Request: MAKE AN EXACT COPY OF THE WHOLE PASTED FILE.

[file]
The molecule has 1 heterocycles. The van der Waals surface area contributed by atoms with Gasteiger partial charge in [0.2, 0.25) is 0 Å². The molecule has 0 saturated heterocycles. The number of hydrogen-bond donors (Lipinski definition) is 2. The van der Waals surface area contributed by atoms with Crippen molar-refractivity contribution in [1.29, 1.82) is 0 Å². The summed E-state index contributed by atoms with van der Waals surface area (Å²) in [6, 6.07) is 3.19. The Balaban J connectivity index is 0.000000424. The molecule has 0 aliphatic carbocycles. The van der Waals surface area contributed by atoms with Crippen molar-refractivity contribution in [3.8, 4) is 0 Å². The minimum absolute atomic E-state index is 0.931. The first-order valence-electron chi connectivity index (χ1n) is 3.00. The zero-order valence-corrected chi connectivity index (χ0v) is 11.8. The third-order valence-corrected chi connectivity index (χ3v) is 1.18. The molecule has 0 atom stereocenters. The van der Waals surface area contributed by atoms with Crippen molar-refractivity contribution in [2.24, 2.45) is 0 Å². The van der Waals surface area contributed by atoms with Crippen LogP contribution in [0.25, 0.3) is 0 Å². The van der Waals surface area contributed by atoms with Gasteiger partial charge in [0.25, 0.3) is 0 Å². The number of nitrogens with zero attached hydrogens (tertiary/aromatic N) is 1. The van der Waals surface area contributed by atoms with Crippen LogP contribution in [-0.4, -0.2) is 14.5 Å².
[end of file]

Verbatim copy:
The molecule has 1 heterocycles. The van der Waals surface area contributed by atoms with Gasteiger partial charge in [0.2, 0.25) is 0 Å². The molecule has 0 saturated heterocycles. The number of hydrogen-bond donors (Lipinski definition) is 2. The van der Waals surface area contributed by atoms with Crippen molar-refractivity contribution in [1.29, 1.82) is 0 Å². The summed E-state index contributed by atoms with van der Waals surface area (Å²) in [6, 6.07) is 3.19. The Balaban J connectivity index is 0.000000424. The molecule has 0 aliphatic carbocycles. The van der Waals surface area contributed by atoms with Crippen molar-refractivity contribution in [3.8, 4) is 0 Å². The minimum absolute atomic E-state index is 0.931. The first-order valence-electron chi connectivity index (χ1n) is 3.00. The zero-order valence-corrected chi connectivity index (χ0v) is 11.8. The third-order valence-corrected chi connectivity index (χ3v) is 1.18. The molecule has 0 atom stereocenters. The van der Waals surface area contributed by atoms with Crippen molar-refractivity contribution in [2.24, 2.45) is 0 Å². The van der Waals surface area contributed by atoms with Crippen LogP contribution in [0.25, 0.3) is 0 Å². The van der Waals surface area contributed by atoms with Gasteiger partial charge in [0.25, 0.3) is 0 Å². The number of nitrogens with zero attached hydrogens (tertiary/aromatic N) is 1. The van der Waals surface area contributed by atoms with Crippen LogP contribution in [-0.4, -0.2) is 14.5 Å².